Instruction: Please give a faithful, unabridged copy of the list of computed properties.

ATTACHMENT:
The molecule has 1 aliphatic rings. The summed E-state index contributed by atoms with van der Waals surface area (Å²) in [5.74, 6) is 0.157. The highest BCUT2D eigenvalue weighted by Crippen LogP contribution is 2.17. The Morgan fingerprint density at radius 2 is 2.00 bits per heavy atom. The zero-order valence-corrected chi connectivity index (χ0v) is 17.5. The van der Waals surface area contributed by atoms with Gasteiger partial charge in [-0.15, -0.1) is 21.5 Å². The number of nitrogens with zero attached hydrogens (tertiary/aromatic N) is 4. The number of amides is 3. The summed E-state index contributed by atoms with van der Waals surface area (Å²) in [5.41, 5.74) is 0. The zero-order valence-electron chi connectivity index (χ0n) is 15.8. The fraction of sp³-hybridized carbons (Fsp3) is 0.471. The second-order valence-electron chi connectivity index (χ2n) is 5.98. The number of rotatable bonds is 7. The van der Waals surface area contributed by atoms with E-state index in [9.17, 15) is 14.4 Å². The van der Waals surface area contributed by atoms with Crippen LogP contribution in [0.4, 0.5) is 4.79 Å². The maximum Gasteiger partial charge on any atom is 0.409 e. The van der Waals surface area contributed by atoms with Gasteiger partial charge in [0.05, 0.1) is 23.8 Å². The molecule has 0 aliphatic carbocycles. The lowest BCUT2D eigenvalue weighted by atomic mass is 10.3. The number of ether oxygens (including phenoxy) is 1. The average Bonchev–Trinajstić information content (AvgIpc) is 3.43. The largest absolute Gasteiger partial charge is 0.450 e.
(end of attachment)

The molecule has 1 aliphatic rings. The summed E-state index contributed by atoms with van der Waals surface area (Å²) in [5.74, 6) is 0.157. The highest BCUT2D eigenvalue weighted by Crippen LogP contribution is 2.17. The Morgan fingerprint density at radius 2 is 2.00 bits per heavy atom. The zero-order valence-corrected chi connectivity index (χ0v) is 17.5. The van der Waals surface area contributed by atoms with Gasteiger partial charge in [-0.15, -0.1) is 21.5 Å². The number of nitrogens with zero attached hydrogens (tertiary/aromatic N) is 4. The number of amides is 3. The summed E-state index contributed by atoms with van der Waals surface area (Å²) in [5.41, 5.74) is 0. The zero-order valence-electron chi connectivity index (χ0n) is 15.8. The fraction of sp³-hybridized carbons (Fsp3) is 0.471. The second-order valence-electron chi connectivity index (χ2n) is 5.98. The number of rotatable bonds is 7. The van der Waals surface area contributed by atoms with E-state index in [9.17, 15) is 14.4 Å². The van der Waals surface area contributed by atoms with Crippen LogP contribution in [0.4, 0.5) is 4.79 Å². The maximum Gasteiger partial charge on any atom is 0.409 e. The van der Waals surface area contributed by atoms with Gasteiger partial charge in [0.05, 0.1) is 23.8 Å². The molecule has 0 aliphatic carbocycles. The lowest BCUT2D eigenvalue weighted by atomic mass is 10.3. The number of ether oxygens (including phenoxy) is 1. The average Bonchev–Trinajstić information content (AvgIpc) is 3.43. The largest absolute Gasteiger partial charge is 0.450 e.